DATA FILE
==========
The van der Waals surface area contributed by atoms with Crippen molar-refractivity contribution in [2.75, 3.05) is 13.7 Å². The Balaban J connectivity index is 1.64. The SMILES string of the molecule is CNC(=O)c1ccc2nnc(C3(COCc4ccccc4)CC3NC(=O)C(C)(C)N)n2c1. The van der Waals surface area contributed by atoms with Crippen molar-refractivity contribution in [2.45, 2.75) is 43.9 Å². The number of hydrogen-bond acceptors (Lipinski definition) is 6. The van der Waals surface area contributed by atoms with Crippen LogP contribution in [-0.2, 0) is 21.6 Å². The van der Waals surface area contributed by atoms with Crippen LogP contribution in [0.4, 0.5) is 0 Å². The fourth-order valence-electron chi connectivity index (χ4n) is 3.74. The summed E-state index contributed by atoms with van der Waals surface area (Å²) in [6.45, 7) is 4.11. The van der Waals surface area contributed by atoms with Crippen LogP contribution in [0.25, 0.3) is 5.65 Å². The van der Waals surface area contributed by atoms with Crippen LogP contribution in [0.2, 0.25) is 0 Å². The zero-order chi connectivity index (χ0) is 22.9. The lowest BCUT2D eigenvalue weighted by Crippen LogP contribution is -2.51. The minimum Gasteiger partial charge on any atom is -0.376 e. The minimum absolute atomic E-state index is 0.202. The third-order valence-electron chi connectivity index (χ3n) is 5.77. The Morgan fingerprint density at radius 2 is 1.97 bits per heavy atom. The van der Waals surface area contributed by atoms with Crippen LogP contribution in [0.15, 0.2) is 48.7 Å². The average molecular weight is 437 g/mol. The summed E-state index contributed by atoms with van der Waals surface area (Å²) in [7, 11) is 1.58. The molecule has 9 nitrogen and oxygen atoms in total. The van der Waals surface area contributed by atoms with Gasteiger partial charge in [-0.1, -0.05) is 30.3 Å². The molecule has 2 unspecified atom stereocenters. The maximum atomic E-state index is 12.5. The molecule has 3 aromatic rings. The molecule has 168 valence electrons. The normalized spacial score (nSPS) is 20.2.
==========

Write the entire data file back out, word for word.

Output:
The van der Waals surface area contributed by atoms with Crippen molar-refractivity contribution in [2.75, 3.05) is 13.7 Å². The Balaban J connectivity index is 1.64. The SMILES string of the molecule is CNC(=O)c1ccc2nnc(C3(COCc4ccccc4)CC3NC(=O)C(C)(C)N)n2c1. The van der Waals surface area contributed by atoms with Crippen molar-refractivity contribution in [2.45, 2.75) is 43.9 Å². The number of hydrogen-bond acceptors (Lipinski definition) is 6. The van der Waals surface area contributed by atoms with Crippen LogP contribution in [-0.2, 0) is 21.6 Å². The van der Waals surface area contributed by atoms with Crippen LogP contribution in [0.4, 0.5) is 0 Å². The fourth-order valence-electron chi connectivity index (χ4n) is 3.74. The summed E-state index contributed by atoms with van der Waals surface area (Å²) in [6.45, 7) is 4.11. The van der Waals surface area contributed by atoms with Crippen LogP contribution in [0.25, 0.3) is 5.65 Å². The van der Waals surface area contributed by atoms with Crippen LogP contribution in [0.2, 0.25) is 0 Å². The zero-order chi connectivity index (χ0) is 22.9. The lowest BCUT2D eigenvalue weighted by Crippen LogP contribution is -2.51. The minimum Gasteiger partial charge on any atom is -0.376 e. The minimum absolute atomic E-state index is 0.202. The third-order valence-electron chi connectivity index (χ3n) is 5.77. The Morgan fingerprint density at radius 2 is 1.97 bits per heavy atom. The van der Waals surface area contributed by atoms with Crippen LogP contribution in [0.15, 0.2) is 48.7 Å². The average molecular weight is 437 g/mol. The summed E-state index contributed by atoms with van der Waals surface area (Å²) in [7, 11) is 1.58. The molecule has 9 nitrogen and oxygen atoms in total. The van der Waals surface area contributed by atoms with Gasteiger partial charge in [-0.1, -0.05) is 30.3 Å². The molecule has 2 unspecified atom stereocenters. The maximum atomic E-state index is 12.5. The molecule has 3 aromatic rings. The molecule has 168 valence electrons. The normalized spacial score (nSPS) is 20.2.